âPeople have looked at our reefs in one way or another for 40 years. Even though our reefs are still in fairly good condition, we have already lost almost half of our reefs, if we look at the depths of 5 and 10 meters. . Last year we had a really big bleaching episode where about 60% of our reefs had some degree of bleaching. Lucky for us, most of the corals have recovered, âFrancisca said.
The health of the reef is deeply linked to Bonaire’s interior ecosystem – with its rich wetlands, mangroves and bird habitats. Over the past decade, Bonaire’s population has doubled. This has led to increasing amounts of waste and pollution – for example deforestation – ending up in the ocean. Such threats to coral are not unique to Bonaire.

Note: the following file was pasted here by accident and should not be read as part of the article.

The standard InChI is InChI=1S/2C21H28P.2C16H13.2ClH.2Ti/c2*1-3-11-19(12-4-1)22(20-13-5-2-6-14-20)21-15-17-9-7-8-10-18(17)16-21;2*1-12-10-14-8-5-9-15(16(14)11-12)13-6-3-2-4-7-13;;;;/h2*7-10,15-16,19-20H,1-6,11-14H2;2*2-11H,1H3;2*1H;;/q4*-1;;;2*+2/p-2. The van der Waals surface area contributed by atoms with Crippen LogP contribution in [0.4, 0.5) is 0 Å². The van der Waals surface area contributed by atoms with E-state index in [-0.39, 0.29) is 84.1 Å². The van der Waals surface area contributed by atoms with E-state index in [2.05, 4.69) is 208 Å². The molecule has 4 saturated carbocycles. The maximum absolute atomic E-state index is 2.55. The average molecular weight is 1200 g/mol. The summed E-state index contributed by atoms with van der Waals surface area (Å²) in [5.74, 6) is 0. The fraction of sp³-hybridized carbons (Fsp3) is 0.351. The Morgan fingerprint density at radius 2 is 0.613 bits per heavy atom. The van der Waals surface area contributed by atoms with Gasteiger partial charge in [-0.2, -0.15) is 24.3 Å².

Vital for the planet and the economy
Each year, the reefs of the Caribbean generate hundreds of millions of euros in revenue for the tourism sector. Bonaire, which calls itself “a diver’s paradise”, is a magnet for divers and snorkelers all year round.
A number of local dive centers support “Reef Renewal Bonaire” – a small non-profit organization led by Italian marine and environmental researcher Francesca Virdis. Ten years ago, she created the foundation with the aim of saving the island’s endangered reefs.
A shallow area we visit was a thriving reef just a few decades ago. Now it is covered with debris of dead corals.
âUnfortunately coral reefs are dying all over the world. And although in Bonaire we can still say that we have somehow one of the best reefs in the Caribbean, it is not as pristine as it used to be,â explains Francesca.